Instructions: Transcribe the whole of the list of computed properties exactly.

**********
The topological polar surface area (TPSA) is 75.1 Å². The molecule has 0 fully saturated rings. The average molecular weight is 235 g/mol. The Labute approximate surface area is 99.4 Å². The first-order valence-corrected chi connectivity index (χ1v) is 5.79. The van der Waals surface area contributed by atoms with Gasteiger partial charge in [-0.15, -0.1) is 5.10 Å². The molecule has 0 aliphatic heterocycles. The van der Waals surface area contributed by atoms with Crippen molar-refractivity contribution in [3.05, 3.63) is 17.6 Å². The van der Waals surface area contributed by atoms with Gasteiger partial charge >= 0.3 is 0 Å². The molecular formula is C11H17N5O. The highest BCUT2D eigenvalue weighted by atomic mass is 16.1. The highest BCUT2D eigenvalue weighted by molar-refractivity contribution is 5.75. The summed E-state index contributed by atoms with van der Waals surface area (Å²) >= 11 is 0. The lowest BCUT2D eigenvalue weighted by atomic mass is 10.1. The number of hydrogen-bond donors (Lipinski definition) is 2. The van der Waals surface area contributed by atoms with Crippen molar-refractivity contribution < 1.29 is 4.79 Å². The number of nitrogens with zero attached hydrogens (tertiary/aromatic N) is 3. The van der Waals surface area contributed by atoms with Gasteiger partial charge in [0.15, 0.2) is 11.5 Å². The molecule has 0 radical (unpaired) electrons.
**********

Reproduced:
The topological polar surface area (TPSA) is 75.1 Å². The molecule has 0 fully saturated rings. The average molecular weight is 235 g/mol. The Labute approximate surface area is 99.4 Å². The first-order valence-corrected chi connectivity index (χ1v) is 5.79. The van der Waals surface area contributed by atoms with Gasteiger partial charge in [-0.15, -0.1) is 5.10 Å². The molecule has 0 aliphatic heterocycles. The van der Waals surface area contributed by atoms with Crippen molar-refractivity contribution in [3.05, 3.63) is 17.6 Å². The van der Waals surface area contributed by atoms with Gasteiger partial charge >= 0.3 is 0 Å². The molecular formula is C11H17N5O. The highest BCUT2D eigenvalue weighted by atomic mass is 16.1. The highest BCUT2D eigenvalue weighted by molar-refractivity contribution is 5.75. The summed E-state index contributed by atoms with van der Waals surface area (Å²) >= 11 is 0. The lowest BCUT2D eigenvalue weighted by atomic mass is 10.1. The number of hydrogen-bond donors (Lipinski definition) is 2. The van der Waals surface area contributed by atoms with Crippen molar-refractivity contribution < 1.29 is 4.79 Å². The number of nitrogens with zero attached hydrogens (tertiary/aromatic N) is 3. The van der Waals surface area contributed by atoms with Gasteiger partial charge in [0.15, 0.2) is 11.5 Å². The molecule has 0 radical (unpaired) electrons.